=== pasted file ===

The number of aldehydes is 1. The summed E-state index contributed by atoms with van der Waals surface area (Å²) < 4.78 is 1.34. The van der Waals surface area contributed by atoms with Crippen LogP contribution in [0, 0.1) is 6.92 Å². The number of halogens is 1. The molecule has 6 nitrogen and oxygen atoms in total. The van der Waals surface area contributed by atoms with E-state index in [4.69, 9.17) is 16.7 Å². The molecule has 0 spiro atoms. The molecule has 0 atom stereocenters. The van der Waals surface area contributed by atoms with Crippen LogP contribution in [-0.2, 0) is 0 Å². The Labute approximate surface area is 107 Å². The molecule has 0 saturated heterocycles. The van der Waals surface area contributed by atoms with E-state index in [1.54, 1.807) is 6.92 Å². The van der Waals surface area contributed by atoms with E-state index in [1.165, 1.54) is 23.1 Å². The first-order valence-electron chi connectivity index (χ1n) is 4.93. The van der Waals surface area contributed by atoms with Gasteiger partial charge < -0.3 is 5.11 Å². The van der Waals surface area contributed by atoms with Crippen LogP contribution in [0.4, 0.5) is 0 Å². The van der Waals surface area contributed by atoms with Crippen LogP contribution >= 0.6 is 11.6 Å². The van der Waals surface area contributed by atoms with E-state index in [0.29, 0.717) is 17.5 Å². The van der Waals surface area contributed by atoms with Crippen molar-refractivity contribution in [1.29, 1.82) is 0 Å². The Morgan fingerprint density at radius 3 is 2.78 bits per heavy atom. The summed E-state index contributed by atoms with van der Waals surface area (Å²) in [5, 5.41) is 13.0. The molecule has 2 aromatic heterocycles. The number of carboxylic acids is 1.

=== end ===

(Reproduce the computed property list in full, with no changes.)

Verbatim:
The number of aldehydes is 1. The summed E-state index contributed by atoms with van der Waals surface area (Å²) < 4.78 is 1.34. The van der Waals surface area contributed by atoms with Crippen LogP contribution in [0, 0.1) is 6.92 Å². The number of halogens is 1. The molecule has 6 nitrogen and oxygen atoms in total. The van der Waals surface area contributed by atoms with E-state index in [4.69, 9.17) is 16.7 Å². The molecule has 0 spiro atoms. The molecule has 0 atom stereocenters. The van der Waals surface area contributed by atoms with Crippen LogP contribution in [-0.2, 0) is 0 Å². The Labute approximate surface area is 107 Å². The molecule has 0 saturated heterocycles. The van der Waals surface area contributed by atoms with E-state index in [1.54, 1.807) is 6.92 Å². The van der Waals surface area contributed by atoms with E-state index in [1.165, 1.54) is 23.1 Å². The first-order valence-electron chi connectivity index (χ1n) is 4.93. The van der Waals surface area contributed by atoms with Gasteiger partial charge < -0.3 is 5.11 Å². The van der Waals surface area contributed by atoms with Crippen LogP contribution in [0.4, 0.5) is 0 Å². The van der Waals surface area contributed by atoms with Crippen LogP contribution >= 0.6 is 11.6 Å². The van der Waals surface area contributed by atoms with E-state index in [0.29, 0.717) is 17.5 Å². The van der Waals surface area contributed by atoms with Crippen molar-refractivity contribution in [1.29, 1.82) is 0 Å². The Morgan fingerprint density at radius 3 is 2.78 bits per heavy atom. The summed E-state index contributed by atoms with van der Waals surface area (Å²) in [5, 5.41) is 13.0. The molecule has 2 aromatic heterocycles. The number of carboxylic acids is 1.